Dobie: New twists in Hempstead race

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Maribel Touré, attorney Fred Brewington and Ricky Cooke Maribel Touré, attorney Fred Brewington and Ricky Cooke at a news conference at Brewington's Hempstead office Wednesday, May 21, 2014. Photo Credit: Newsday / J. Conrad Williams Jr.

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Michael Dobie Michael Dobie is a member of the Newsday

Michael Dobie is a member of the Newsday editorial board.

The Hempstead school board election mess is headed to Albany. The state Education Department has jurisdiction over school board elections, according to state education law, so the matter now is in the hands of Commissioner John King.

That was the ruling Thursday morning in Mineola by State Supreme Court Justice Arthur Diamond, who said he has no jurisdiction to prevent the counting of the absentee ballots in question or to stop the district from certifying the results of the election. He did order Hempstead school district officials to hold on to all materials related to the election.

The state Education Department’s involvement raises a number of questions.
Is SED in position to determine the validity of absentee ballots, the crux of the controversy here?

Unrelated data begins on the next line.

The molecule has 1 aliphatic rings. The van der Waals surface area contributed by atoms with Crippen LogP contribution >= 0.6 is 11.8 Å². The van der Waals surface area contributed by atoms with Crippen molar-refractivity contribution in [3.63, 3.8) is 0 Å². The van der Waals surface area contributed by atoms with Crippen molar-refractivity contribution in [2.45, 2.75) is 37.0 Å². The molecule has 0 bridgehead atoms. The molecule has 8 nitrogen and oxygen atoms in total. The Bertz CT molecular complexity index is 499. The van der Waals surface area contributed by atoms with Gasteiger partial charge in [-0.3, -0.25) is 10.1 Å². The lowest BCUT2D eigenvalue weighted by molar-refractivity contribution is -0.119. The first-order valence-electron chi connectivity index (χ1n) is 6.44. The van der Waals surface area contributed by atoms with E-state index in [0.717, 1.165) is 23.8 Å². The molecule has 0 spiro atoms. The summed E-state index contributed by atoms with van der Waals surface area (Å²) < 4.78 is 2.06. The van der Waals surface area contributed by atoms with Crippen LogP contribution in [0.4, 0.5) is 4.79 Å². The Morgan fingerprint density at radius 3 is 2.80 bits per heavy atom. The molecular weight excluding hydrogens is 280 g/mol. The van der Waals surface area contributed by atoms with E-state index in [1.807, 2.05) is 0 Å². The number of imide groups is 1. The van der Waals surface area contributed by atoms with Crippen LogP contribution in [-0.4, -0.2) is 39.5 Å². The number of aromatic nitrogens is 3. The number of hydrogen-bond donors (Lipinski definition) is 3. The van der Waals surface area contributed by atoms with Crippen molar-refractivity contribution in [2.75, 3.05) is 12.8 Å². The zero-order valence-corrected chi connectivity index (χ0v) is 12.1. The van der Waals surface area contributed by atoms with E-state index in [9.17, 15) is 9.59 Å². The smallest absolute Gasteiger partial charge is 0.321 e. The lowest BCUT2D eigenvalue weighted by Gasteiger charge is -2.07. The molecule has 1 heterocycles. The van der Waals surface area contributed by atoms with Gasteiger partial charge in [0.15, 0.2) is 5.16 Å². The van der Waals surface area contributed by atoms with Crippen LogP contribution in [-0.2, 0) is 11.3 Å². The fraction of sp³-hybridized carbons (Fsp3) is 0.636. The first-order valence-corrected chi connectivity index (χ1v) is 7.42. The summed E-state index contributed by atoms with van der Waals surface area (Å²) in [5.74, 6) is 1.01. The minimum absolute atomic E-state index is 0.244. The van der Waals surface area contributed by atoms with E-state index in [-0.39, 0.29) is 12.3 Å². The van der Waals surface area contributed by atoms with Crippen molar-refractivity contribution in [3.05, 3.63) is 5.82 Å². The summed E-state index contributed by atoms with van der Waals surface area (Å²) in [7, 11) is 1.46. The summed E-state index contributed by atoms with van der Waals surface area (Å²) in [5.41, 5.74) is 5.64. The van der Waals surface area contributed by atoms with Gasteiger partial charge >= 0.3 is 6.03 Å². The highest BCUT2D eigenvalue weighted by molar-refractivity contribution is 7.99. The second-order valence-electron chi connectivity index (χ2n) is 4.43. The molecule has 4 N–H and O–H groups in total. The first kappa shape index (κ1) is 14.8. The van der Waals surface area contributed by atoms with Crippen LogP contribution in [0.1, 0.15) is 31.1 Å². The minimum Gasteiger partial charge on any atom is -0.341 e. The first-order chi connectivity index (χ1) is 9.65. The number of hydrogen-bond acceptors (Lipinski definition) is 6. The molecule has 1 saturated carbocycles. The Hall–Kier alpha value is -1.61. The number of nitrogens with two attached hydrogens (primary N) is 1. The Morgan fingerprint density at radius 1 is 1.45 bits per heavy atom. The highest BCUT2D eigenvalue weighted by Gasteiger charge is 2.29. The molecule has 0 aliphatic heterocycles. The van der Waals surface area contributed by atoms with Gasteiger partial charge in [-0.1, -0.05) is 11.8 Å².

How will SED handle reports of voter intimidation, which also have been made in this case?

What if evidence of fraud is found?

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King needs to move quickly on a matter that is tearing the district apart, but he also needs to be thorough. Because the paint-by-numbers outline is confusing.

At the end of Friday, according to court papers, 231 absentee ballots had been printed and collected by Hempstead’s clerk. Beginning Monday morning, another 301 people allegedly went to the district and requested absentee ballots which were voted that day. The number seems literally incredible.

Some 61 of those absentee ballots were questioned on election night, and 30 were ruled invalid. The remaining 31 were counted Wednesday afternoon.

Before that count, challenger Ricky A. Cooke Sr. was the top vote-getter with 802, followed by fellow challenger and running mate Maribel C. Touré with 712. Board president and longtime fixture Betty J. Cross was third with 691.

After the count, Cooke’s status as frontrunner was unchanged. But Cross picked up 28 votes to 1 for Touré, giving Cross 719 votes to Touré’s 713.

At a hastily called and raucous board meeting Wednesday night, Cross was sworn in along with Cooke — for a term that does not begin until July 1.

Whether the swearing-in means anything remains to be seen.

The bottom line is the circus now has a new ringmaster, who has a difficult job ahead.

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